Senators Grill Google on Antitrust Charges

Published October 24, 2011

Online search-engine giant Google has come under antitrust investigation by the U.S. Senate, the Federal Trade Commission, and the Department of Justice. At question is whether the company’s business practices present unfair barriers to entry for competitors.

“The Power of Google: Serving Consumers or Threatening Competition?” was conducted by the Senate Subcommittee on Antitrust, Competition Policy, and Consumer Rights on September 21. Senators questioned Google Executive Chairman Eric Schmidt about the company’s strategies for maintaining 65 percent of the Internet search market. The subcommittee investigated accusations the Internet company engages in uncompetitive market behavior and has committed antitrust violations.

Steven Titch, telecom and information technology policy analyst for the Los Angeles-based Reason Foundation, says legislators and government regulators don’t really understand Google can be successful without harming other businesses or consumers.

“If there was any doubt as to Congress’s lack of understanding about Google, search engines, and online advertising, the Senate’s September antitrust hearing dispelled it,” Titch said. “Despite all the rumblings on Capitol Hill about the threat of Google, no one has been able to articulate how Google’s dominance of search is harming the consumer.”

$64 Billion in Economic Activity
In his opening remarks, Senate Judiciary Chair Patrick Leahy (D-VT) asked whether Google’s market power in online search and search advertising creates certain obligations under current competition laws. Leahy also asked whether Google leverages the company’s market power to harm its competitors.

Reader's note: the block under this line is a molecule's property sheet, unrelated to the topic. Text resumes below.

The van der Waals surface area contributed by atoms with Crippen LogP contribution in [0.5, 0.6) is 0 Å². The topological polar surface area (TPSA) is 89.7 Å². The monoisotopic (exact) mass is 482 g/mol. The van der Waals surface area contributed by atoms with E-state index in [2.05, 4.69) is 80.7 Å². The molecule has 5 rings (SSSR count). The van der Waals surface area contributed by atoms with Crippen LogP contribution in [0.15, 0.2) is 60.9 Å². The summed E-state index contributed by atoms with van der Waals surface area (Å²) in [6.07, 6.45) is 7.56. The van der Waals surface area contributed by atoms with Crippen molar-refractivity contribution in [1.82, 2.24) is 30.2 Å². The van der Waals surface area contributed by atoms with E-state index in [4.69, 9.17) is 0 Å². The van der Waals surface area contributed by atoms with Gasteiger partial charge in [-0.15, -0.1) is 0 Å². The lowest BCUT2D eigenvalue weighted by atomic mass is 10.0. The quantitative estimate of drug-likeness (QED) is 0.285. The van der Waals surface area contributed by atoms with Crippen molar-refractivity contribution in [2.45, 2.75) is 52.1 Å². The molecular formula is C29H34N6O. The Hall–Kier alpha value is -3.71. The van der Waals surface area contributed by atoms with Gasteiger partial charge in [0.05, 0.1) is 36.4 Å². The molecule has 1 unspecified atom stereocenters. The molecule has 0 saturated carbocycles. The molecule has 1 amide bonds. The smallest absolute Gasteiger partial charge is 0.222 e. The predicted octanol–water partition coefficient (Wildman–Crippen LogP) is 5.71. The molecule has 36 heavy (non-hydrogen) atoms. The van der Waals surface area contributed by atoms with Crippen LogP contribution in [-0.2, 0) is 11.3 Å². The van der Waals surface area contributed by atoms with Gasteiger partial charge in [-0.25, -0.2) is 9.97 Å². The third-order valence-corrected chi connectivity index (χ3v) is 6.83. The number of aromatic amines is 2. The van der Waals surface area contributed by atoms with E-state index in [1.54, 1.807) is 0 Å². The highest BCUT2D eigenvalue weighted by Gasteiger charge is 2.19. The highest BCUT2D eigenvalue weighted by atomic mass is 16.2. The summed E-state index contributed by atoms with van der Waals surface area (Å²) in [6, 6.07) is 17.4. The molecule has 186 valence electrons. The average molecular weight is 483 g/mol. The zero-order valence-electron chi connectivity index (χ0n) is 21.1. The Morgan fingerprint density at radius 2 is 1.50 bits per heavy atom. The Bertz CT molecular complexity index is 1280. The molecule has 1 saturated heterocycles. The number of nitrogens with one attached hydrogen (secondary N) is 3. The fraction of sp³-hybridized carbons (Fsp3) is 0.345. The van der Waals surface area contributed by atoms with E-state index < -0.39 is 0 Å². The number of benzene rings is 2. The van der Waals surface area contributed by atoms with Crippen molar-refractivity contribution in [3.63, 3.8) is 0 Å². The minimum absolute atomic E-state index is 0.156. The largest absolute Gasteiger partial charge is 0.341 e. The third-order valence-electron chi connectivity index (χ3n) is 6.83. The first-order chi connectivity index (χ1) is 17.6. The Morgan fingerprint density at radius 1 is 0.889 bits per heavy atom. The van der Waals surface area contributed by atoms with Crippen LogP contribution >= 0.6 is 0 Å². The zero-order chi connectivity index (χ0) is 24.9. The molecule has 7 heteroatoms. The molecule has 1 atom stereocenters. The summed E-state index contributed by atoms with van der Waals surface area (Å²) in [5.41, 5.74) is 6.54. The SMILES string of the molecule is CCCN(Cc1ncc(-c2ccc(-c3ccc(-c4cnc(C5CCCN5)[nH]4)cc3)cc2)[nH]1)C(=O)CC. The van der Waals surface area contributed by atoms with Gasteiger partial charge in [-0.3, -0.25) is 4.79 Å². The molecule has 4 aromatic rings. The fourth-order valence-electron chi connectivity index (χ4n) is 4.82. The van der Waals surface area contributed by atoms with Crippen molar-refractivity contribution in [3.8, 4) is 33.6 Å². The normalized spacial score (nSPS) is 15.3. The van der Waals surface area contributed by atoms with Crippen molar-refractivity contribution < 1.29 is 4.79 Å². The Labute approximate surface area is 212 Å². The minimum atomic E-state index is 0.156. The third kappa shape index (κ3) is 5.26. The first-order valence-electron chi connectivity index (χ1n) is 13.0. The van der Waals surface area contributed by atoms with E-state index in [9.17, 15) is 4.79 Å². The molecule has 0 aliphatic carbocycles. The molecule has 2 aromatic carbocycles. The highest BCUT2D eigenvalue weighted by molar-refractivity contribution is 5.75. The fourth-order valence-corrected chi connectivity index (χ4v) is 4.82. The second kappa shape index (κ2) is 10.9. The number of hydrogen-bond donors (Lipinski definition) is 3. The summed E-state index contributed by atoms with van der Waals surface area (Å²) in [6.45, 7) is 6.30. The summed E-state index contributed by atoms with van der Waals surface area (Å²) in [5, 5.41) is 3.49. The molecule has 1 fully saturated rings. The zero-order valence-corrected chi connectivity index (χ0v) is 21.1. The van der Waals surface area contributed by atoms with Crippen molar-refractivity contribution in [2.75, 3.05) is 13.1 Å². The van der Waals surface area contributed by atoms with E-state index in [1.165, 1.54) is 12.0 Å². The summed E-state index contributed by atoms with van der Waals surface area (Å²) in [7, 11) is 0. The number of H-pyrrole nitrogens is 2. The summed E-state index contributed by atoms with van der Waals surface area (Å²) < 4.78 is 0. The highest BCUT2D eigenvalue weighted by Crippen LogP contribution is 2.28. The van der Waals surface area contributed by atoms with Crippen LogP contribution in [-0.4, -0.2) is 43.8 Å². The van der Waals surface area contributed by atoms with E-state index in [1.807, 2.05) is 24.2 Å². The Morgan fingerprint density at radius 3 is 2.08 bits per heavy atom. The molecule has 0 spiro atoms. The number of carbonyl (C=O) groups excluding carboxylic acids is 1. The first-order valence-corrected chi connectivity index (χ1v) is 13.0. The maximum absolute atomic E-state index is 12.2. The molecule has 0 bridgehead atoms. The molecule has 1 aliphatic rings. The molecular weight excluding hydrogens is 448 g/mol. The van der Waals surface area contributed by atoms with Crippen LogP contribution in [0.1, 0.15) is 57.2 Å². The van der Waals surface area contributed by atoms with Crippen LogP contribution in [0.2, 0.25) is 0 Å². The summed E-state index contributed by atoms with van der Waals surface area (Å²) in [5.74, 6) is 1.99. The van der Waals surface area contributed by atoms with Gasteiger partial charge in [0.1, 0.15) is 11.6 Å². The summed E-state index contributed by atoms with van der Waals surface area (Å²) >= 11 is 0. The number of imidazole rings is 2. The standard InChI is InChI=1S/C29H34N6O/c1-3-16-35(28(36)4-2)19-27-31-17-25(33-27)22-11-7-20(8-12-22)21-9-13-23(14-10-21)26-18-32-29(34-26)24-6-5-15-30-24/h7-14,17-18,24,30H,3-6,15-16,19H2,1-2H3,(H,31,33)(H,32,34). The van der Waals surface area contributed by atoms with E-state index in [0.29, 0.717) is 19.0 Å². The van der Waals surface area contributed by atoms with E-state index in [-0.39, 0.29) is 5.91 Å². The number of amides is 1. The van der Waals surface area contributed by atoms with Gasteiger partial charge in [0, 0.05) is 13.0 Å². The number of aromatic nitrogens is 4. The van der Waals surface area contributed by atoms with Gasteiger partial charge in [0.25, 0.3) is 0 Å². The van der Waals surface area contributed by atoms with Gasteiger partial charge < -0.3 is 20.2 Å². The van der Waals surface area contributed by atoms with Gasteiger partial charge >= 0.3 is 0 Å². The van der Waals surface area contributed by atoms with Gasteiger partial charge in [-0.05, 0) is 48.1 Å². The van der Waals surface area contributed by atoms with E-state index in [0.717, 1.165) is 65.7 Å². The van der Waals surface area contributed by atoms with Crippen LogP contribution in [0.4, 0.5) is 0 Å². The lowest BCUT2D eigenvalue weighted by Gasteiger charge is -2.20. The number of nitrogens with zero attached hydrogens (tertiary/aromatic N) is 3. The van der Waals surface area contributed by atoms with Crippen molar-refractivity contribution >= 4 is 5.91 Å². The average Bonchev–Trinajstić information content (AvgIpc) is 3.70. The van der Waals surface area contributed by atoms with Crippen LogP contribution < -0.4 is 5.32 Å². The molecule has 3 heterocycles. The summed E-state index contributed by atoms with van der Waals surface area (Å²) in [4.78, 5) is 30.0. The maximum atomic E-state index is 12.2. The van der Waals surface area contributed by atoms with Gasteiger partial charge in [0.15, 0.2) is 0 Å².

In his opening statement, Schmidt said Google Search and the company’s advertising products helped build $64 billion in economic activity for hundreds of thousands of small businesses throughout the United States.

“At Google, we’ve always focused on putting consumers—our users—first,” Schmidt said. “For example, we aim to provide relevant answers as quickly as possible, and our product innovation and engineering talent deliver results that we believe users like, in a world where the competition is only one click away.”

Other witnesses included Jeff Katz, CEO of Nextag, and Jeremy Stoppelman, cofounder and CEO of Yelp, both of whom spoke about the difficulty of entering the Internet search market and expressed their perceptions of Google’s dominance in the search market. “It has to be broken up by the government,” said Consumer Watchdog spokesman Jamie Court in an interview with American Public Media. “Google is bigger than Ma Bell. It’s gotten too big.

‘Complex and Evolving’
Among the complaints expressed by Google’s competitors is that the company unfairly directs search traffic to its own sites, such as Google Maps, Google Finance, and Google Places. For example, an Internet user who conducts a Google search of “nightclubs in Chicago” may encounter a full page of results from Google Places before finding entries from a competing site. Because advertisers pay Web sites based on the number of customer visits to their sites, competitors claim Google’s market share grants it an unfair advantage.